PDF and Linux

By Matthew Hicks  |  Posted 2004-11-04 Print this article Print

The PDF standard itself could be propelling Adobe into a desktop Linux and open-source strategy, Wohl said. As Linux gains ground on desktops, Adobe will want to maintain PDFs importance and dominance there. "Theyre always very concerned about maintaining their standards," Wohl said.
The companys flagship Adobe Reader is available for Linux as well, but the Linux version lags releases for Windows and Mac OS X. Linux is available with Adobe Reader 5.0 but not for the most recent release, Adobe Reader 6.0.
Deziel said Adobe is working on an updated version of the Adobe Reader for Linux but declined to say when it would be available. Click here to read an eWEEK Labs review of Adobes Creative Suite. Adobe has made past Linux overtures. In 1999, the company released a beta version of its FrameMaker authoring and publishing software for Linux, but never launched a commercial release. More recently, in June, Adobe announced plans to extend its PDF standard and the Adobe Reader software for reading PDF documents to consumer devices running embedded Linux. It said that Sony Corp. would be the first to use the embedded Linux support for a car-navigation system in Japan. Editors Note: This story was updated to include more information and comments on Adobes Linux plans. Check out eWEEK.coms for the latest open-source news, reviews and analysis.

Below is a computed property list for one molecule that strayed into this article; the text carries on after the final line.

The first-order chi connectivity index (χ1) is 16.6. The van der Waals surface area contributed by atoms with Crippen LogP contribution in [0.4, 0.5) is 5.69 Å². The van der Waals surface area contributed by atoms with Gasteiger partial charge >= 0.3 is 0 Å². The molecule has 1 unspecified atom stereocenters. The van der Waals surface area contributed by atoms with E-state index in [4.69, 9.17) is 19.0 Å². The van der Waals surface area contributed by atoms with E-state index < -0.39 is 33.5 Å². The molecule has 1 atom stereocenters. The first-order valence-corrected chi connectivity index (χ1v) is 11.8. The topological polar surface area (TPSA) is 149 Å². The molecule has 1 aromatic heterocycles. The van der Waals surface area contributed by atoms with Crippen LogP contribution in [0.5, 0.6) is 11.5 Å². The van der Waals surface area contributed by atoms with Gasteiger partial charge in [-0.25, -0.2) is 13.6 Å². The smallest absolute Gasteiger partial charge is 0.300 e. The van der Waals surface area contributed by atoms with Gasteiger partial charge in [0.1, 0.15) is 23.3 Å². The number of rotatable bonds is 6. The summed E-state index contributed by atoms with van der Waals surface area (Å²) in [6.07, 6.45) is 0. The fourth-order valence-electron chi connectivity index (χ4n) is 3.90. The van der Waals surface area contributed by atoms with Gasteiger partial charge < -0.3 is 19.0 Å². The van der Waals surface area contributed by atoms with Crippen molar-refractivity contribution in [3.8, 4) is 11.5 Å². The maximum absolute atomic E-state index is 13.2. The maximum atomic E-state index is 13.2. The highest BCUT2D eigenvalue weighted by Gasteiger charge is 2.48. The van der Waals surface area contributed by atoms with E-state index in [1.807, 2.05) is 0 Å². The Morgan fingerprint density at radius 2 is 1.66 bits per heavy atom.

Matthew Hicks As an online reporter for eWEEK.com, Matt Hicks covers the fast-changing developments in Internet technologies. His coverage includes the growing field of Web conferencing software and services. With eight years as a business and technology journalist, Matt has gained insight into the market strategies of IT vendors as well as the needs of enterprise IT managers. He joined Ziff Davis in 1999 as a staff writer for the former Strategies section of eWEEK, where he wrote in-depth features about corporate strategies for e-business and enterprise software. In 2002, he moved to the News department at the magazine as a senior writer specializing in coverage of database software and enterprise networking. Later that year Matt started a yearlong fellowship in Washington, DC, after being awarded an American Political Science Association Congressional Fellowship for Journalist. As a fellow, he spent nine months working on policy issues, including technology policy, in for a Member of the U.S. House of Representatives. He rejoined Ziff Davis in August 2003 as a reporter dedicated to online coverage for eWEEK.com. Along with Web conferencing, he follows search engines, Web browsers, speech technology and the Internet domain-naming system.

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